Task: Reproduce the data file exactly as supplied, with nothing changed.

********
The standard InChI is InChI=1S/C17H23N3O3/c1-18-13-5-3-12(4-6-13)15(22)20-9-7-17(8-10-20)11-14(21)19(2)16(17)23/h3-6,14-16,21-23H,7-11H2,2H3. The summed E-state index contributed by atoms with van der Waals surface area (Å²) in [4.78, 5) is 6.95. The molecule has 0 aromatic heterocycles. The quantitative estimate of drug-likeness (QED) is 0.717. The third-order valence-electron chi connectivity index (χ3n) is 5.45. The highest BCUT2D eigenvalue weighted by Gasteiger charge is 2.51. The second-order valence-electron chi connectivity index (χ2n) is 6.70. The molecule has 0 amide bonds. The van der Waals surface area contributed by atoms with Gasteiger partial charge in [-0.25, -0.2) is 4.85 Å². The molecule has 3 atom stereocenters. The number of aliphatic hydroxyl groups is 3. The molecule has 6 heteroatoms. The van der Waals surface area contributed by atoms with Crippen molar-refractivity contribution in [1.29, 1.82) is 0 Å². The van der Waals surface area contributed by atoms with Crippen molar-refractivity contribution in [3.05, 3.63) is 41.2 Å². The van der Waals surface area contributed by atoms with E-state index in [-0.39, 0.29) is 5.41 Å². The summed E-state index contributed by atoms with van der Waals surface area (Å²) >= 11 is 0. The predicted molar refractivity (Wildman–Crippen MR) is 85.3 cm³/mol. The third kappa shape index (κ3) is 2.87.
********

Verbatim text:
The standard InChI is InChI=1S/C17H23N3O3/c1-18-13-5-3-12(4-6-13)15(22)20-9-7-17(8-10-20)11-14(21)19(2)16(17)23/h3-6,14-16,21-23H,7-11H2,2H3. The summed E-state index contributed by atoms with van der Waals surface area (Å²) in [4.78, 5) is 6.95. The molecule has 0 aromatic heterocycles. The quantitative estimate of drug-likeness (QED) is 0.717. The third-order valence-electron chi connectivity index (χ3n) is 5.45. The highest BCUT2D eigenvalue weighted by Gasteiger charge is 2.51. The second-order valence-electron chi connectivity index (χ2n) is 6.70. The molecule has 0 amide bonds. The van der Waals surface area contributed by atoms with Gasteiger partial charge in [-0.25, -0.2) is 4.85 Å². The molecule has 3 atom stereocenters. The number of aliphatic hydroxyl groups is 3. The molecule has 6 heteroatoms. The van der Waals surface area contributed by atoms with Crippen molar-refractivity contribution in [1.29, 1.82) is 0 Å². The van der Waals surface area contributed by atoms with Crippen molar-refractivity contribution in [3.05, 3.63) is 41.2 Å². The van der Waals surface area contributed by atoms with E-state index in [-0.39, 0.29) is 5.41 Å². The summed E-state index contributed by atoms with van der Waals surface area (Å²) >= 11 is 0. The predicted molar refractivity (Wildman–Crippen MR) is 85.3 cm³/mol. The third kappa shape index (κ3) is 2.87.